I'm just a normal highschool boy but somehow I ended up having to become a magical girl to protect the world. But whenever I'm in my transformed form (girl), I develop feelings for my male best friend?!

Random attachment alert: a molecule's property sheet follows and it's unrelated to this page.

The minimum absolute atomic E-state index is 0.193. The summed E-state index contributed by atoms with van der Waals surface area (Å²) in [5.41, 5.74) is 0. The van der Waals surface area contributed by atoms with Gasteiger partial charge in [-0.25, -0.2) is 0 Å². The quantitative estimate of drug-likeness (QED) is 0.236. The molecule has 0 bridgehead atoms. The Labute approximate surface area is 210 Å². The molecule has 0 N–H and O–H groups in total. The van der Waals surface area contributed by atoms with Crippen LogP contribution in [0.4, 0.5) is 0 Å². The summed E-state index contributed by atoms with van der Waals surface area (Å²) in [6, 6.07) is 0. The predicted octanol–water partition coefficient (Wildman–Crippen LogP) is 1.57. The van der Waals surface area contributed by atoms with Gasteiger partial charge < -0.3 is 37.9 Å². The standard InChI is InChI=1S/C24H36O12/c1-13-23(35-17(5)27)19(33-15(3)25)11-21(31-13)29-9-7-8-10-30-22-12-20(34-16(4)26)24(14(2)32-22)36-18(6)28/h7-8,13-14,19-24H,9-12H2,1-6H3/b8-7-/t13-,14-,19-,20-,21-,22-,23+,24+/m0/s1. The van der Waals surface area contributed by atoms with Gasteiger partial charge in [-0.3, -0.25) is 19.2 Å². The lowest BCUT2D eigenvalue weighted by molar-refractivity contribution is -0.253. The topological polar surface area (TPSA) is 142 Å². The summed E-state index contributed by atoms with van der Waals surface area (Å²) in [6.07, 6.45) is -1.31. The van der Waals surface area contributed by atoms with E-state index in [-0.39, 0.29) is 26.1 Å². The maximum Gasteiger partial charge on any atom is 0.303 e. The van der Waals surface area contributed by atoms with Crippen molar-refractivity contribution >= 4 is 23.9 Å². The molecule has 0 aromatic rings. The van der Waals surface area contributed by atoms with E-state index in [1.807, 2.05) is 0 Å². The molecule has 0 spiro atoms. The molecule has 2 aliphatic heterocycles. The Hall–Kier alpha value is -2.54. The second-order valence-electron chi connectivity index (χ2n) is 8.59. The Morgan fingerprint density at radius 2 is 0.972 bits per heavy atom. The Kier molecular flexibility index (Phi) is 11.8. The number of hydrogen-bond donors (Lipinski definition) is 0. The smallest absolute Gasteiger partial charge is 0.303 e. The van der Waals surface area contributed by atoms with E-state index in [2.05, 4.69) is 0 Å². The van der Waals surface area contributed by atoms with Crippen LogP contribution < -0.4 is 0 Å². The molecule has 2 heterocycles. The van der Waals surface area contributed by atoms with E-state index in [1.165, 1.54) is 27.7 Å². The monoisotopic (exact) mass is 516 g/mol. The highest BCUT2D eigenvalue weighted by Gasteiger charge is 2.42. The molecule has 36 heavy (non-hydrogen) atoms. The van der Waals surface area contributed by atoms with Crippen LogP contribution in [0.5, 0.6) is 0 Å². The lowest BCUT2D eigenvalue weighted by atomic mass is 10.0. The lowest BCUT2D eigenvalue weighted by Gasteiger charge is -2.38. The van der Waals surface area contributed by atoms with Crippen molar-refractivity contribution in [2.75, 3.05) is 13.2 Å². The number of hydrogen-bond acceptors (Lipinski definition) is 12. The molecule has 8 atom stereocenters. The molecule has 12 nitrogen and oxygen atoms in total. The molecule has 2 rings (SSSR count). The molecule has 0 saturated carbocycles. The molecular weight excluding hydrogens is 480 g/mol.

So, obviously, the best way to engage with this shallow doujinshi is by breaking down its philosophical implications. This manga deals with questions of selfhood, the nature of consciousness, and the nature of love. There are essentially two broad ways to interpret what's going on. Interpretation #1: Akira and Akirara are two separate people who share some memories, two personalities within one system. Under this interpretation, the two people will have to learn to share their body and be respectful of the wishes and desires of the other person while also maintaining their own identities. Interpretation #2: They are actually the same person. Under this interpretation, we have to assume that Akira is repressing feir romantic feelings for the friend, and only allows femself to be true to those feelings when outwardly changing form into "Akirara." Either way, it seems clear that during the physical transformation that occurs, the brain is staying intact on at least some level. We can infer this from the fact that memories are preserved and shared between the two forms. Unless this manga is prescribing to the idea that souls exist and that consciousness and memories are more than just a byproduct of brain activity. In which case, who knows what sort of hooey we can infer. [Reviewed at chapter 13]
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